Could a new collaberation between Lexis Nexis and Microsoft be a gamechanger for legal business? Simon Thompson weighs up the possibilities
The provision of business systems within the legal sector is about to experience another shake up.
As I have argued for a number of years, the structures, processes and systems required to manage a law firm are not unique to the sector. Much of what is required can be taken from best practice in other types of professional services firms and other industry sectors. As such, law firms should be exploiting the advanced and integrated functionality available from the leading commercial enterprise resource planning (ERP) or integrated business systems. While global law firm Linklaters has demonstrated that this is possible using a structural analysis program, few others seems to have been able to follow suit.
Now another player is making a concerted and focused effort in the legal market business systems space – Lexis Nexis through its new integrated business systems platform (code named Nimbus), which is based on the Microsoft Dynamics AX platform.
The need to obtain access to best practice business process in areas such as financial management, resource management, business analytics and people development is heightened by the current business context that law firms find themselves in. This is a volatile market characterised by a more sophisticated and demanding client base, greater competition, new emerging business models and a rapidly changing world-wide economic landscape.The demands for firms to demonstrate and to be more efficient, transparent and agile is clear. The traditional approach of discreet solutions designed for a legacy legal sector may no longer ‘cut the mustard’.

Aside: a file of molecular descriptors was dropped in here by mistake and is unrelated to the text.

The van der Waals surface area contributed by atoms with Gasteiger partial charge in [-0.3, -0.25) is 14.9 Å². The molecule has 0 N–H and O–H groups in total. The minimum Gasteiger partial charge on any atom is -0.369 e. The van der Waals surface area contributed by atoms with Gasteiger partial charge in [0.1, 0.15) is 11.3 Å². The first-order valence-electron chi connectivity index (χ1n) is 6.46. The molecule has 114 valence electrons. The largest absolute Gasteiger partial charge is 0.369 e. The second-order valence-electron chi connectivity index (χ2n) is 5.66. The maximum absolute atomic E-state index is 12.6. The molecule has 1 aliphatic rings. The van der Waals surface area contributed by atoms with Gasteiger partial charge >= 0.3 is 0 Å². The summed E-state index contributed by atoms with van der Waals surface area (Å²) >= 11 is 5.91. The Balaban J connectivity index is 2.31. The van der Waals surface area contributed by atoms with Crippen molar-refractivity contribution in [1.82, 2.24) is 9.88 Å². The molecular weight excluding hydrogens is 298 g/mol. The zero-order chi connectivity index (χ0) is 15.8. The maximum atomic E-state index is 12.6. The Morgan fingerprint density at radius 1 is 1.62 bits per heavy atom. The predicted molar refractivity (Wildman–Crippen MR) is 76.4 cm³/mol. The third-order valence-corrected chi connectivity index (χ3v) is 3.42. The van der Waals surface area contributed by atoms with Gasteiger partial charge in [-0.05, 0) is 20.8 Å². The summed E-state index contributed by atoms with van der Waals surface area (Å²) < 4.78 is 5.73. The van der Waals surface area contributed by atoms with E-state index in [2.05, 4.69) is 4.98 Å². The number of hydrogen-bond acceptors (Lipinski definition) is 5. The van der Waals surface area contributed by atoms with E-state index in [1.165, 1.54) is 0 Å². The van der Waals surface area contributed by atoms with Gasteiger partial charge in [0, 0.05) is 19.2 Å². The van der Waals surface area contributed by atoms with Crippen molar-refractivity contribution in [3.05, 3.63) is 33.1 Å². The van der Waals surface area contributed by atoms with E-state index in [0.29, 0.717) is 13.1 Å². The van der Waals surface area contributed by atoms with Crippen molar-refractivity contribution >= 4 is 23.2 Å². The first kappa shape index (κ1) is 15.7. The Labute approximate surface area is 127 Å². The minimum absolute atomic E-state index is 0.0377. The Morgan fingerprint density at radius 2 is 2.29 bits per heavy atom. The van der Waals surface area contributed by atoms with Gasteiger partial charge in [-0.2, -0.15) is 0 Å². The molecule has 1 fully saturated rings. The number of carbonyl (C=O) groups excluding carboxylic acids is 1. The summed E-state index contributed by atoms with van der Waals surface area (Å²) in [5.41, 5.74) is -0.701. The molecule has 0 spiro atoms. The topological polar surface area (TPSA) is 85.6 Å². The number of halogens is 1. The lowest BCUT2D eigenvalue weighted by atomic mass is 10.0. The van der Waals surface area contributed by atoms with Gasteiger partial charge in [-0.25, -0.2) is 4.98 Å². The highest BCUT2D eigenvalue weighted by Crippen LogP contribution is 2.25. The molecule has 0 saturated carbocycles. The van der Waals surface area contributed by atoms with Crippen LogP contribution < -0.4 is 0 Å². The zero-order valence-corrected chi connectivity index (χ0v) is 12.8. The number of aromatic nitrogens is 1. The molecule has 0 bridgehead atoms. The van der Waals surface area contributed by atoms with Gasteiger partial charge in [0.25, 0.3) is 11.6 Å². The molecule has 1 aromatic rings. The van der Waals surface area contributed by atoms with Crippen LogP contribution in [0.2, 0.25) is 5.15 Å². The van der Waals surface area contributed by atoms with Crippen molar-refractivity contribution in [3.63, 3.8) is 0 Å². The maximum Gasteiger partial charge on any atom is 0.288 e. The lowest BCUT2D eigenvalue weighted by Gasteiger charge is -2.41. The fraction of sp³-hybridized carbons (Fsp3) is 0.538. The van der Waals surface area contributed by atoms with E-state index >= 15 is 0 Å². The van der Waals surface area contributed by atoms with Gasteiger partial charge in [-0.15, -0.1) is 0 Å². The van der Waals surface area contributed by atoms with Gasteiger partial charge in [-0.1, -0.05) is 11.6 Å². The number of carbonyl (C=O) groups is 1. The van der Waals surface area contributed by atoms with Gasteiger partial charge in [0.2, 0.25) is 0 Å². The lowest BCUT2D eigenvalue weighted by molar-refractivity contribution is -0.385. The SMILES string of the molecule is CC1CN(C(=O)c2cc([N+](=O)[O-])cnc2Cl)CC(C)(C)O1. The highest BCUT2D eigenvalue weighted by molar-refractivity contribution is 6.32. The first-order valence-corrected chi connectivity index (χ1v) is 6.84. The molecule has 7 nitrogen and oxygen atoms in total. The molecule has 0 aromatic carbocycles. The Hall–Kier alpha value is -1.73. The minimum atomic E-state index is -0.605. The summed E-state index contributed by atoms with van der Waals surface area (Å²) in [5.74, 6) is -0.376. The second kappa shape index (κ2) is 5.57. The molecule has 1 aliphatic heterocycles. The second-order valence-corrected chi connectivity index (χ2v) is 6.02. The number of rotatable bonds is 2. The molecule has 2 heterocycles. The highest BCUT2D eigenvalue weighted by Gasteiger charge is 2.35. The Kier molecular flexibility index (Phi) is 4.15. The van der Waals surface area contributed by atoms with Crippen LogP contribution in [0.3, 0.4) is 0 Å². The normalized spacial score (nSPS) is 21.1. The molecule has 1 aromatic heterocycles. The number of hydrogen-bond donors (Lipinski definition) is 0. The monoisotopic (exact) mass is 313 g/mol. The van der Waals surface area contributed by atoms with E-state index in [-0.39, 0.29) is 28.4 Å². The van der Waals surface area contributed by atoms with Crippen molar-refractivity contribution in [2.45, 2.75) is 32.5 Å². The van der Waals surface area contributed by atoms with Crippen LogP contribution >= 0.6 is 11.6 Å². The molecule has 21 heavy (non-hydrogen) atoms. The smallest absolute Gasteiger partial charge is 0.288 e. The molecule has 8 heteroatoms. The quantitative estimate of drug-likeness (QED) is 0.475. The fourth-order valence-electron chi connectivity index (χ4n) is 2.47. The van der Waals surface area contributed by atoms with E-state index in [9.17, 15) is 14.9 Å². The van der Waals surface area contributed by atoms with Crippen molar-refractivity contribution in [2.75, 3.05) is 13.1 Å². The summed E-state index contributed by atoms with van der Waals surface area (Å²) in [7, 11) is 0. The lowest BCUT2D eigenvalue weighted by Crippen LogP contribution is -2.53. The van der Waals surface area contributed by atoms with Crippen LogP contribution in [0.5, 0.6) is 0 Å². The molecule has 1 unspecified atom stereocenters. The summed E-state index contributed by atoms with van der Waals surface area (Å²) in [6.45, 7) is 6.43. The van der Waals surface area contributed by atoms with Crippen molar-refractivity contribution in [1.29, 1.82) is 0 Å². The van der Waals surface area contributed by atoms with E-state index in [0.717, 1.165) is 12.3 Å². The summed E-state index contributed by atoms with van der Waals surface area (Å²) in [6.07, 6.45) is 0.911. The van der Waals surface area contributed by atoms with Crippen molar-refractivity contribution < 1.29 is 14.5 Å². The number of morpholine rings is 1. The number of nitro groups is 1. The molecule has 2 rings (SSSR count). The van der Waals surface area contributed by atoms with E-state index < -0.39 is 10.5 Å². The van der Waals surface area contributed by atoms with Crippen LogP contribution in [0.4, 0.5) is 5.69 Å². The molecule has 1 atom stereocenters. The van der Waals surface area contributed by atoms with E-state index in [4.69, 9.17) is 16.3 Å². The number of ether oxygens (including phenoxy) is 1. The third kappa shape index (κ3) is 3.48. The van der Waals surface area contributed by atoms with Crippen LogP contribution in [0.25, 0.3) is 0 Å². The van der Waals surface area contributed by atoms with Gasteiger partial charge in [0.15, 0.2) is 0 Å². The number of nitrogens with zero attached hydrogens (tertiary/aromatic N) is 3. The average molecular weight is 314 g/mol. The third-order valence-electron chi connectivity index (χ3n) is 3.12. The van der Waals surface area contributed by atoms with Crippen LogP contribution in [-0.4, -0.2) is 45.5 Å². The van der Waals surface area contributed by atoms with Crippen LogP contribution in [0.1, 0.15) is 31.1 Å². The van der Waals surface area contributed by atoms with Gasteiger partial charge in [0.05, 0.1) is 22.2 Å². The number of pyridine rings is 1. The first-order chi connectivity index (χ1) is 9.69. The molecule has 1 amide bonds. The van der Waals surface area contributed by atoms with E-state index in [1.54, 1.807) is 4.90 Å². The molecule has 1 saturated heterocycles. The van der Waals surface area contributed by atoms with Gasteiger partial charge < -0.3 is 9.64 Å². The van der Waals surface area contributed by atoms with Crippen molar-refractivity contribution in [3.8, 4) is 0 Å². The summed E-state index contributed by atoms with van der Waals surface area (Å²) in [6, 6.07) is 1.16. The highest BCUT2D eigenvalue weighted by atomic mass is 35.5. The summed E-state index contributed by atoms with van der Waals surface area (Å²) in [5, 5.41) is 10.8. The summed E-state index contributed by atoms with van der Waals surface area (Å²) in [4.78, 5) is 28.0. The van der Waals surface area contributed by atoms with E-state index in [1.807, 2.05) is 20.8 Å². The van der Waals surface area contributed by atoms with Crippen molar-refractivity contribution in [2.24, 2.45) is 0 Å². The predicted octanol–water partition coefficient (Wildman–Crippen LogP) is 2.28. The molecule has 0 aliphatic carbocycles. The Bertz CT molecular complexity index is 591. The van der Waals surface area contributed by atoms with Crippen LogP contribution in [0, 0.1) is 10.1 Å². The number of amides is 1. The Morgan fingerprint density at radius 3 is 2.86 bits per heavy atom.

If firms are to deliver in the new environment they need to integrate process around the management of a single view of financials, people and clients. The ability to deliver compliance with accounting and tax regulations in the various jurisdictions around the world through a single solution should be ‘out of the box’, as should support for currency and language. The systems that firms employ should support them as they try to manage their entire cost base, fully understand what drives profitability, improve margin, optimise resource usage, and manage their people talent.
While the approach of some business systems vendors to the legal profession market seems to be stalling, it may be that the combined forces of LexisNexis and Microsoft could be a game changer.Through their AX platform Microsoft offer enterprise capable, integrated and best in class business systems while LexisNexis offer the thin layer of configuration necessary to meet the specific demands of the legal market.Their approach certainly reflects my view of how technology should support business process within a law firm and it will be interesting to see how other vendors respond and the legal market reacts.